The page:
Effective Writing Instruction

​Learning to write is a​​ complex process encompassing cognitive, physical, social and cultural dimension​​s (Daffern, Mackenzie & Hemmings, 2017).

Writing, as a mode of English in the Victorian Curriculum, is an integral part of learning in all disciplines requiring students to write or compose a diverse range of texts that meet the literacy demands specific to the various curriculum or discipline areas.

Texts produced, and interpreted, might be print based or multimodal. In the composition of modally complex texts, ‘writing is one of several modes of representation’ (Kress & Bezemer, 2009, p. 167). As such, students need to be taught a range of skills and meaning-making codes to compose texts.
Skills and understandings​​

An instructive true writing

To be an effective writer or composer of texts requires an understanding of:

encoding meaning and the processes of writing and/or composition
the processes of writing and /or composition
the purposes of texts and their intended audiences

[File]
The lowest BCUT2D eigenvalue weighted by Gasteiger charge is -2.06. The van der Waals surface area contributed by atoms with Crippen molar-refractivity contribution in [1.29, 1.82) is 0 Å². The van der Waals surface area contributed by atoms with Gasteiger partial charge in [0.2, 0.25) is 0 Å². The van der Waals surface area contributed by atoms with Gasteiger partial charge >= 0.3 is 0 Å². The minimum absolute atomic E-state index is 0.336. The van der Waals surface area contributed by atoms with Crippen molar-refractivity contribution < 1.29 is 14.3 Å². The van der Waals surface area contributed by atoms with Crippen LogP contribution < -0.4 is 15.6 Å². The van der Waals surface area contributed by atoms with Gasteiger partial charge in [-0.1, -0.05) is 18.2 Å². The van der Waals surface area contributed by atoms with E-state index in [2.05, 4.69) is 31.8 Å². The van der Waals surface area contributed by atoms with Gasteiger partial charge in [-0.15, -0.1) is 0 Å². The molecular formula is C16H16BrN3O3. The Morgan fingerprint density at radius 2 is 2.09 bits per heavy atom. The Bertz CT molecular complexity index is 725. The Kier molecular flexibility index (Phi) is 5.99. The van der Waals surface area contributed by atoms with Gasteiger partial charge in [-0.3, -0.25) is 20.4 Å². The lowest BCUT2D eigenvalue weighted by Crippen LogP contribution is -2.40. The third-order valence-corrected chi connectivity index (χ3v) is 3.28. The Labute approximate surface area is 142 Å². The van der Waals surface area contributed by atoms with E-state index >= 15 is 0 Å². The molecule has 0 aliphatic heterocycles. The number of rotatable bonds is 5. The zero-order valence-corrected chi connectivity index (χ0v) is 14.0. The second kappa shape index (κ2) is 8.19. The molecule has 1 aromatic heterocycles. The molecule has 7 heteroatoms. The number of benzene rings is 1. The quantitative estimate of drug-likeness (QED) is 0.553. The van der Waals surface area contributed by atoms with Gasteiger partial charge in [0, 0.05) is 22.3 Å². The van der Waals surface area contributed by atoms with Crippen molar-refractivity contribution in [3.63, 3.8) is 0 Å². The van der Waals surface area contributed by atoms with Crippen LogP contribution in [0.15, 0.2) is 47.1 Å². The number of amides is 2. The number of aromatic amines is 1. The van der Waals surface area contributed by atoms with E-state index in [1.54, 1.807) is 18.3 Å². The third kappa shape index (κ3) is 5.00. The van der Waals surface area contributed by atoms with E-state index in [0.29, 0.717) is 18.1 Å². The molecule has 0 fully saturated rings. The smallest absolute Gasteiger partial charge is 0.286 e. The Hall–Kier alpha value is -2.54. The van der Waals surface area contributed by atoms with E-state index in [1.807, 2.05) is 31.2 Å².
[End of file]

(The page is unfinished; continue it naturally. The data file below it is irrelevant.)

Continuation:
the language and visual choices which shape the meaning of texts.

While considerable attention is given to phonics and phonological awareness in the teaching and learning of reading in the early years of schooling, Goswami (2014) highlights the significance of writing in the early development of these skills, stating:

‘One of the best ways of developing ‘phonological awareness’ in young children is via the motivation to write’ (p. 83).

In addition, Goswami acknowledges the impact of oral language on the development of early literacy skills:

‘Given a strong oral language phonological foundation, and good oral language skills, most children will learn the alphabetic code quite quickly, and will be able to recode simple regularly spelled words to sound during the first year of schooling’ (2014, p. 84)